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U.S. wins defense boost in India

by Staff Writers
New Delhi (UPI) Nov 11, 2010
U.S. President Barack Obama's decision that Washington will back India's bid for a permanent seat on the U.N. Security Council signals a change in Indo-American defense and strategic ties.

Analysts suggest that the decision could give U.S. companies vying for multimillion-dollar defense contracts in India a strong boost. Among the companies: Lockheed Martin and Boeing, which are competing for F-16 and F-18 deals, respectively.

During his trip to India, Obama announced a relaxation in export controls for India in an attempt to reduce barriers on commercial companies that could potentially have military applications.

Obama announced the U.S. support for India's council bid during an address to the Parliament earlier this week.

"In the years ahead, I look forward to a reformed U.N. Security Council that includes India as a permanent member," Obama told India's Parliament.

U.S. companies are also vying for a $10 billion Medium Multirole Combat Aircraft. Indian military officials have indicated that the final pick would stem from a political decision.

In recent years India has won access to atomic fuels and technology after an accord clinched with President George W. Bush resulted in the 45-member Nuclear Supplier Group lifting a three-decade ban on exports.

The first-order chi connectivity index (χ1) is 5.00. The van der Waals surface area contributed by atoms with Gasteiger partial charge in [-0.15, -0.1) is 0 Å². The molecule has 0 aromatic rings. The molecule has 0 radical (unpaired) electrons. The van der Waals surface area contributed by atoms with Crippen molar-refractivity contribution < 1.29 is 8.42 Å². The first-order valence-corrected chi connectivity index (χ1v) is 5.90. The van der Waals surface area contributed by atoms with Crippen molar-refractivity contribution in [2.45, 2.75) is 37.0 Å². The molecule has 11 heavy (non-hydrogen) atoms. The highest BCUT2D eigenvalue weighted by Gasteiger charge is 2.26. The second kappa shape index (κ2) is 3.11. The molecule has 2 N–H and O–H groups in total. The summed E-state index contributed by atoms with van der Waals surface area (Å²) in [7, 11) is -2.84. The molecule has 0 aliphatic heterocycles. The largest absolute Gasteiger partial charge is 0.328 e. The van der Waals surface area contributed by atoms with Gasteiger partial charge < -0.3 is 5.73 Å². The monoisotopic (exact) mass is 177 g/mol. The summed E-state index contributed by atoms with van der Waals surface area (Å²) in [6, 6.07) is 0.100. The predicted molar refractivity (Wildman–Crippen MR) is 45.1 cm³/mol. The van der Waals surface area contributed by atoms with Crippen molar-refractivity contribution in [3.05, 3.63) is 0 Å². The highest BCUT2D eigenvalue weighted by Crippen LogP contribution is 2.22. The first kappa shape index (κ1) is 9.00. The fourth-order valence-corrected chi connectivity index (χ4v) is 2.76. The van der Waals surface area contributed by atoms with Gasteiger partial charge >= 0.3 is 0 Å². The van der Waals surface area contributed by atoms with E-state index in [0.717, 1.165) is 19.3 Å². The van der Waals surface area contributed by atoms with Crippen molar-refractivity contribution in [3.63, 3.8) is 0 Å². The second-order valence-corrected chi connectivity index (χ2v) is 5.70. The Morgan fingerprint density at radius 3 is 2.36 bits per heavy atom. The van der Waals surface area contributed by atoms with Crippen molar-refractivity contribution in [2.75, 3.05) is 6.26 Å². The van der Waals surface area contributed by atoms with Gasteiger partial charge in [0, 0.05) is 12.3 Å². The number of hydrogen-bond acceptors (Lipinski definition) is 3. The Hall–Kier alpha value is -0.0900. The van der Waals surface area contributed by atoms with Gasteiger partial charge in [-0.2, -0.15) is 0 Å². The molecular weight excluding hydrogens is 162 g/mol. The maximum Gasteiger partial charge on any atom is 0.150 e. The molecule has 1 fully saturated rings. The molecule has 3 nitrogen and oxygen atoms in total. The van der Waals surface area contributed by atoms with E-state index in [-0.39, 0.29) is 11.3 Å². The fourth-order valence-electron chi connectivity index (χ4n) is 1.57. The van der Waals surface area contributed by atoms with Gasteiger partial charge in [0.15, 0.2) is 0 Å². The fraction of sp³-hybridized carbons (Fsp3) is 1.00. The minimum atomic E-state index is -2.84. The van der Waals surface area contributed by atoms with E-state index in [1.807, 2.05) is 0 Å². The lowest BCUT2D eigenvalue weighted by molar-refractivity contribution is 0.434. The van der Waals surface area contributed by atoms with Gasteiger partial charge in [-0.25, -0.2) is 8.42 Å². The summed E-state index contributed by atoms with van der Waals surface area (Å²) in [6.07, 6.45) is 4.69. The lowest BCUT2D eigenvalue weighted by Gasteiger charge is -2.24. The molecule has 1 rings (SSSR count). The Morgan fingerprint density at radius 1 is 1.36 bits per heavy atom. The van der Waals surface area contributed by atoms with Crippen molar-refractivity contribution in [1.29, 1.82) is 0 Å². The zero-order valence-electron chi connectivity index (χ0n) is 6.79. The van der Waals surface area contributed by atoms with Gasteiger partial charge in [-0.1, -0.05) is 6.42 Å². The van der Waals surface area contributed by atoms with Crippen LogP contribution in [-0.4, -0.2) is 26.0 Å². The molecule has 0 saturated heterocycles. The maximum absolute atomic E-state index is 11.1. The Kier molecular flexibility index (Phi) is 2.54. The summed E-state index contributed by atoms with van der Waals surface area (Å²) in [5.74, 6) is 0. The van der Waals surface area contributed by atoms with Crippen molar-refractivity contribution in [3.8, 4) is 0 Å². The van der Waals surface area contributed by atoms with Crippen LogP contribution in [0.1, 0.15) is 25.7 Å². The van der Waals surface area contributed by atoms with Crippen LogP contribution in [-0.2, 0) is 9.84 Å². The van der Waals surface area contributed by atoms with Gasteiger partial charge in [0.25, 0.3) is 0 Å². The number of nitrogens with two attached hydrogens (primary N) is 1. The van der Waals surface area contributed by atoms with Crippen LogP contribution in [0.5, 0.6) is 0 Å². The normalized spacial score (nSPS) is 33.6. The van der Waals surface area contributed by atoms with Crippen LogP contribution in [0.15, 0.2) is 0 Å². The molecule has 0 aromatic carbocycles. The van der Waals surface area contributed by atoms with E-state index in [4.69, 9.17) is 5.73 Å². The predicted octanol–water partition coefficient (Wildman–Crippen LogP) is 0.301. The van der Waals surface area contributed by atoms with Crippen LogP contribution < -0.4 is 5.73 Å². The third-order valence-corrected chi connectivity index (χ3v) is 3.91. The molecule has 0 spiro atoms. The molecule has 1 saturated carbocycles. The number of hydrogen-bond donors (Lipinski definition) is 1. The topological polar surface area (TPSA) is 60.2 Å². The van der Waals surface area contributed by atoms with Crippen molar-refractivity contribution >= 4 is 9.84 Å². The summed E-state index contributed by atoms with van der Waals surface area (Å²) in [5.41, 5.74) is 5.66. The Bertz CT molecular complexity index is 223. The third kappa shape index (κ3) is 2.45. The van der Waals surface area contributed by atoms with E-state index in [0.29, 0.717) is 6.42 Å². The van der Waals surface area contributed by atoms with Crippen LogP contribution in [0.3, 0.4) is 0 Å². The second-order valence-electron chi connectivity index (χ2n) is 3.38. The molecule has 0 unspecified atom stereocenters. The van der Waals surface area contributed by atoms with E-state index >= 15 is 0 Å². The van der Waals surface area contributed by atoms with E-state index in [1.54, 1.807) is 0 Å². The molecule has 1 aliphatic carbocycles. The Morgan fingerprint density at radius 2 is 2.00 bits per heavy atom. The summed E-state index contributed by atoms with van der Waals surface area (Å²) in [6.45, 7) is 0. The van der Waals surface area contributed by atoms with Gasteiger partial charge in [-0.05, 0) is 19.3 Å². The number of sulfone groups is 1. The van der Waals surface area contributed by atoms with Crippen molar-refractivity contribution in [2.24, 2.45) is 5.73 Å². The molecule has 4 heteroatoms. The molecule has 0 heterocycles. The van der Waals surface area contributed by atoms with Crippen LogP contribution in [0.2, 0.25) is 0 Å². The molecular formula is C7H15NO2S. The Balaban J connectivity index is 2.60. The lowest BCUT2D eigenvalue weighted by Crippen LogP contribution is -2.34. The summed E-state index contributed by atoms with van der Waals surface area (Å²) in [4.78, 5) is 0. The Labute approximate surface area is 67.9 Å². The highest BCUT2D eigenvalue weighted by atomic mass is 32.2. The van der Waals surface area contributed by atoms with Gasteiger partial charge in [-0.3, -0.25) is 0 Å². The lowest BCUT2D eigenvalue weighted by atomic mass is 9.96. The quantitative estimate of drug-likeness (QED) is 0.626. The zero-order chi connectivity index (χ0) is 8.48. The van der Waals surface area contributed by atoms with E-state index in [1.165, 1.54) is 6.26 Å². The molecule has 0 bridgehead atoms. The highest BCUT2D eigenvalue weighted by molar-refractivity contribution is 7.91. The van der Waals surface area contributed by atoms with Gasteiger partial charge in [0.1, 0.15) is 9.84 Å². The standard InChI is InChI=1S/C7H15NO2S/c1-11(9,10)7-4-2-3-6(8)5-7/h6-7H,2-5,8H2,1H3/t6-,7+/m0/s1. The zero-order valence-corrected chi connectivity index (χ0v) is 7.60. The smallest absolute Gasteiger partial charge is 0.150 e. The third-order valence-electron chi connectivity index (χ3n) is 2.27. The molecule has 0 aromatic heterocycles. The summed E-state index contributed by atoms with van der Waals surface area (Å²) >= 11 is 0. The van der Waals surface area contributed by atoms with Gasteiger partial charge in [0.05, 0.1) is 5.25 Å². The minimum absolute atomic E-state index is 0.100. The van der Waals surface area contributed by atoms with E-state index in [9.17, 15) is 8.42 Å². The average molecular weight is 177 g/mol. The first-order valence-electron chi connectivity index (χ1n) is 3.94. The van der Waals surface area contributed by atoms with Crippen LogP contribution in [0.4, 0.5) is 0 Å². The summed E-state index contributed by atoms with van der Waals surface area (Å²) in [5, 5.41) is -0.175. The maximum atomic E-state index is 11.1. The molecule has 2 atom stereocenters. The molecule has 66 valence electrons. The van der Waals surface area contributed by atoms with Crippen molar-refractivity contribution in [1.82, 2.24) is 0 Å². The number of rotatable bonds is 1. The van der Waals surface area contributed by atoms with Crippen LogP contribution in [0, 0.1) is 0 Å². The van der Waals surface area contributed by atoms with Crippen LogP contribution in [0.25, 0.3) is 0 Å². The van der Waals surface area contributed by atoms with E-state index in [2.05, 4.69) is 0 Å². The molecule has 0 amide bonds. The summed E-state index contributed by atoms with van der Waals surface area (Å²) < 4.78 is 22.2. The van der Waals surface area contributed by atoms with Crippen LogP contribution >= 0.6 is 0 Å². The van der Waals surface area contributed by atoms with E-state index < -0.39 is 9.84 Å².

Obama's decision to relax exports control marked "an incremental advancement in U.S. and India relations," said S. Chandrasekaran, director of the South Asia Analysis Group, a policy-research organization in India. "This is good news for India in that it will give them better access to more sophisticated technology."

India intends to spend up to $30 billion on its military by 2012. In recent months, also, it inducted a long-range, nuclear-tipped missile into its armed forces, unveiling a defense spending budget spiked by 24 percent since last year.

The moves have Pakistan fretting, with leading officials billing India's drive a "massive militarization."

Bent on bolstering its military might, India has also boosted its defense ties with Russia. In a related agreement, officials in Moscow say they are waiting for clearance from New Delhi to supply the country with 22 attack helicopters and 15 heavy lift helicopters.

During Obama's visit six bilateral agreements and four memorandums of understanding were signed, including one related to the creation of a global center for nuclear energy partnership.

As Asia's third biggest economy, India offers a rapidly growing market for American companies, including the Arkansas retailer Wal-Mart Stores and the Connecticut's GE, the world biggest maker of jet engines, power plant turbines and locomotives.

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